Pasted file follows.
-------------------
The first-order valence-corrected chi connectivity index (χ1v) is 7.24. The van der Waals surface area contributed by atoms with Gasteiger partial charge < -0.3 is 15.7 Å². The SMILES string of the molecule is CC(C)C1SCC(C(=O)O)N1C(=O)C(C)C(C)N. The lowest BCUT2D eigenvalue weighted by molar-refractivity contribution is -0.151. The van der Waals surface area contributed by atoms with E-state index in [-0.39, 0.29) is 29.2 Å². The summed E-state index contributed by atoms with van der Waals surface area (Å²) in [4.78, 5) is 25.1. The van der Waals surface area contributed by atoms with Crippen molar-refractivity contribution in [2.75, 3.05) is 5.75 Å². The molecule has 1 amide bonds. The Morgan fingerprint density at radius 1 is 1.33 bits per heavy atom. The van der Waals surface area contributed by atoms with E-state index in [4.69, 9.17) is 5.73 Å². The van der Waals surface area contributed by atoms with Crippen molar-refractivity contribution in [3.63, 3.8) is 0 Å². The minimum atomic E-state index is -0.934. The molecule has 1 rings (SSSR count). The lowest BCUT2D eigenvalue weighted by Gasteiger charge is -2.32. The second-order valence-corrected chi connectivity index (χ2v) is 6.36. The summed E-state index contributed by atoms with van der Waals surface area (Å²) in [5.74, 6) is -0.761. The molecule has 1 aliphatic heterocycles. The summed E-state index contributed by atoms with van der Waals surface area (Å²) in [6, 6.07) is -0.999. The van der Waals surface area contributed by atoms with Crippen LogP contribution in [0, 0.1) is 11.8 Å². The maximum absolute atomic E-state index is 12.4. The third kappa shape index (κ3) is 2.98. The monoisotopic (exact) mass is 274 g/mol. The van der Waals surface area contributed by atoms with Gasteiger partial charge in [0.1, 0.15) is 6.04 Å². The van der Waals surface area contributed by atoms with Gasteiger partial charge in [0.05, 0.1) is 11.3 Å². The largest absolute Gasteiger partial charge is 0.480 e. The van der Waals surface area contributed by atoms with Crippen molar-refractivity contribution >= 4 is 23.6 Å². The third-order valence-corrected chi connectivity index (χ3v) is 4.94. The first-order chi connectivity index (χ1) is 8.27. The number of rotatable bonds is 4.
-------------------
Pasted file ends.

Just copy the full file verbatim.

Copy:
The first-order valence-corrected chi connectivity index (χ1v) is 7.24. The van der Waals surface area contributed by atoms with Gasteiger partial charge < -0.3 is 15.7 Å². The SMILES string of the molecule is CC(C)C1SCC(C(=O)O)N1C(=O)C(C)C(C)N. The lowest BCUT2D eigenvalue weighted by molar-refractivity contribution is -0.151. The van der Waals surface area contributed by atoms with E-state index in [-0.39, 0.29) is 29.2 Å². The summed E-state index contributed by atoms with van der Waals surface area (Å²) in [4.78, 5) is 25.1. The van der Waals surface area contributed by atoms with Crippen molar-refractivity contribution in [2.75, 3.05) is 5.75 Å². The molecule has 1 amide bonds. The Morgan fingerprint density at radius 1 is 1.33 bits per heavy atom. The van der Waals surface area contributed by atoms with E-state index in [4.69, 9.17) is 5.73 Å². The van der Waals surface area contributed by atoms with Crippen molar-refractivity contribution in [3.63, 3.8) is 0 Å². The minimum atomic E-state index is -0.934. The molecule has 1 rings (SSSR count). The lowest BCUT2D eigenvalue weighted by Gasteiger charge is -2.32. The second-order valence-corrected chi connectivity index (χ2v) is 6.36. The summed E-state index contributed by atoms with van der Waals surface area (Å²) in [5.74, 6) is -0.761. The molecule has 1 aliphatic heterocycles. The summed E-state index contributed by atoms with van der Waals surface area (Å²) in [6, 6.07) is -0.999. The van der Waals surface area contributed by atoms with Crippen LogP contribution in [0, 0.1) is 11.8 Å². The maximum absolute atomic E-state index is 12.4. The third kappa shape index (κ3) is 2.98. The monoisotopic (exact) mass is 274 g/mol. The van der Waals surface area contributed by atoms with Gasteiger partial charge in [0.1, 0.15) is 6.04 Å². The van der Waals surface area contributed by atoms with Gasteiger partial charge in [0.05, 0.1) is 11.3 Å². The largest absolute Gasteiger partial charge is 0.480 e. The van der Waals surface area contributed by atoms with Crippen molar-refractivity contribution >= 4 is 23.6 Å². The third-order valence-corrected chi connectivity index (χ3v) is 4.94. The first-order chi connectivity index (χ1) is 8.27. The number of rotatable bonds is 4.